JOB SATISFACTIONPublished 29/12, 2016 at 16:32
One minute there is a 5m high wall of reinforced concrete dominating the site, the next minute it has gone. After a moment or two of resistance, the structure starts melting away, like a slab of butter on a hot day.
“Proper kit, that is,” said Skillings Crushing Company managing director David Skillings. “The machine’s never been beaten by anything it’s tackled.”
The Volvo EC700C excavator and supported by a Volvo EC300E, are owned by SCC and are dismantling four clean water storage tanks near Doncaster, in the northeast of England. The foundations are also being drilled out as the site is prepared for housing.
The excavators, armed with quick-fit, hydraulic rotating pulverisers, look like two Tyrannosaurus Rex dinosaurs dissecting a carcass. While the 70t machine brings down the walls, the 30t machine crushes the concrete into smaller pieces and picks out and removes the mangled steel reinforcing bars. Later, the concrete will pass through one of the company’s crushers to be ground down into aggregate for reuse on site. Around 5,000m3 of concrete will be processed. Each year, the company, which specialises in demolition and remediation projects throughout the UK, deals with around 400,000m3 of material.
Skillings started the Burnley-based company with his wife Jan almost 20 years ago and now has 17 employees and a fleet of 20 machines.
“I was lucky,” said Skillings. “When I started out alone, the idea of building new homes on brownfield sites was just taking off. I was well connected to a contracting remediation company, so there was plenty of work from the start. My first Volvo arrived in 2005. It was a 45t excavator, an ex-demonstration model and at the right price. I had been buying cheaper, new machines until then, but prices had gone up so I thought why not buy the better equipment. I knew all about Volvos since I had always used their dump trucks and Åckerman excavators. When I eventually replaced that first Volvo, I sold it to a quarry and they’ve still got it.”
Things really changed for Skillings when he bought his first Volvo EC700 to tackle a big job in London. “It had done about 3,000h, and we also bought a hammer to tackle thick reinforced concrete slabs and foundations. It was a breakthrough,” said Skillings. “The job went really well and the machine never missed a beat. We then knew we had the firepower to sort anything out.”
He also recalls receiving some good advice. “I persuaded him to take out his first full service warranty. This type of work is very, very hard on machines, so breakdowns come with the territory. And if one machine breaks, it has a knock-on effect on the whole operation,” said Volvo northwest sales manager Bill Holcroft. “Previously, he had had problems with back-up for his non-Volvo machines, because his local dealers kept changing hands. With his warranty, though, he was dealing with the Volvo service network right across the country. We do everything for him now. He said it was the best advice he ever got.”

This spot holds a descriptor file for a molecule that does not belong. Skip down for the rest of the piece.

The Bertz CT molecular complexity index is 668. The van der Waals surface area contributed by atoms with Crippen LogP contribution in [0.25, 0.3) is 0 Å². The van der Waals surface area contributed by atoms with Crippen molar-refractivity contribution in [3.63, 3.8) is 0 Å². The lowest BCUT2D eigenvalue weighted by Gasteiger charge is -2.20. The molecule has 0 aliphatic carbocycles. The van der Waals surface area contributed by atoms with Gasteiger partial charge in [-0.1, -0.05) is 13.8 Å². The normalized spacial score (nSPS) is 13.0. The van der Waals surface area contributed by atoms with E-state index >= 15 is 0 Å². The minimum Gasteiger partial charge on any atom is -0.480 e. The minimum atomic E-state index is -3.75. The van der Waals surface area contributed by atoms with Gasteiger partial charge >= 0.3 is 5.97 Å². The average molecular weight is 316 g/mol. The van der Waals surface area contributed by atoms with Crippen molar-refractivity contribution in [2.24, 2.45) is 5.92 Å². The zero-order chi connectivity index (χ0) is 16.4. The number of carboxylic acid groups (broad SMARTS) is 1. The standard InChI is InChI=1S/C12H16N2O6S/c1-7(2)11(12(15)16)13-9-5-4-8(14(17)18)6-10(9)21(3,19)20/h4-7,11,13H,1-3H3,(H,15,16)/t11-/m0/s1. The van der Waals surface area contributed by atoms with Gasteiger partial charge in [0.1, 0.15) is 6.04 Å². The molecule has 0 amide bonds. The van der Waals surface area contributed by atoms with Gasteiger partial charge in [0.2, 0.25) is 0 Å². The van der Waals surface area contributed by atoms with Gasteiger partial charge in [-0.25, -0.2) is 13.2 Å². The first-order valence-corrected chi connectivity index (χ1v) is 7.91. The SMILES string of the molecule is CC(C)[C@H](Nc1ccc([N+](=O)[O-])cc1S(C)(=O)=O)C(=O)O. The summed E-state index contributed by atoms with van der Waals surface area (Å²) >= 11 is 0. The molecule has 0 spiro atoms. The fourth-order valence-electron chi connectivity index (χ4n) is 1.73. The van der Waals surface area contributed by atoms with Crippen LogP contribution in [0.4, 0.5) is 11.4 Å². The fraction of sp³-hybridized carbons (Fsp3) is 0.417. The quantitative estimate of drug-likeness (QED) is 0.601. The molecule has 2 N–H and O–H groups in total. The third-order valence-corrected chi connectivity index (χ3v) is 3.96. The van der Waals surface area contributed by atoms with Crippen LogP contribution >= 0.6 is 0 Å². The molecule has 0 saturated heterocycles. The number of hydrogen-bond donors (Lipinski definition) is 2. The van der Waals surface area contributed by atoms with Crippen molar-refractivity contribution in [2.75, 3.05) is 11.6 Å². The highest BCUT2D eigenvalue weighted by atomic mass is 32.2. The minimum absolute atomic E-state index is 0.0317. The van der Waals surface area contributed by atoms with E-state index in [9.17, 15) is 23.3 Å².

Indeed, things rarely get tougher than demolition work. Skillings now has seven, specially reinforced Volvo excavators of various sizes. Over the years, they have worked on a variety of projects, ranging from office blocks, factories and paper mills to power stations, nuclear bunkers and bombproof hangars at airbases.
Skillings tends to deflect credit for his company’s continued success. “I am blessed with good men,” said Skillings. “They all want to do well for the company; it’s all about doing a good, safe job. It’s about quality and job satisfaction. I listen to the guys. They have to be happy with the equipment. We have a very low staff turnover.”
Site manager Peter Lees has worked alongside Skillings for almost 30 years. “You can’t not like a Volvo,” said Lees. “They are so reliable and so user-friendly. This is proper work, so they will have problems, but the key is to fix them quickly. And Volvo fix them quickly.”
Operator Matt Wright is a relative newcomer with Skillings and highlights the super-smooth hydraulics and the responsive controls and the cab comfort. “I’m generally working on concrete but the cab dampers and the air-seat mean there are no aches and pains at the end of the day and if you don’t get tired you don’t make mistakes,” said Wright.
“I love them, they’re fantastic,” said the EC700C operator Ian Watkinson. ”They sit really well, whatever the terrain. They make you feel safe and a great tool to have in your arsenal. Turn on the key and the machines starts. If David replaces the Volvos with other machines, well, I’m gone.”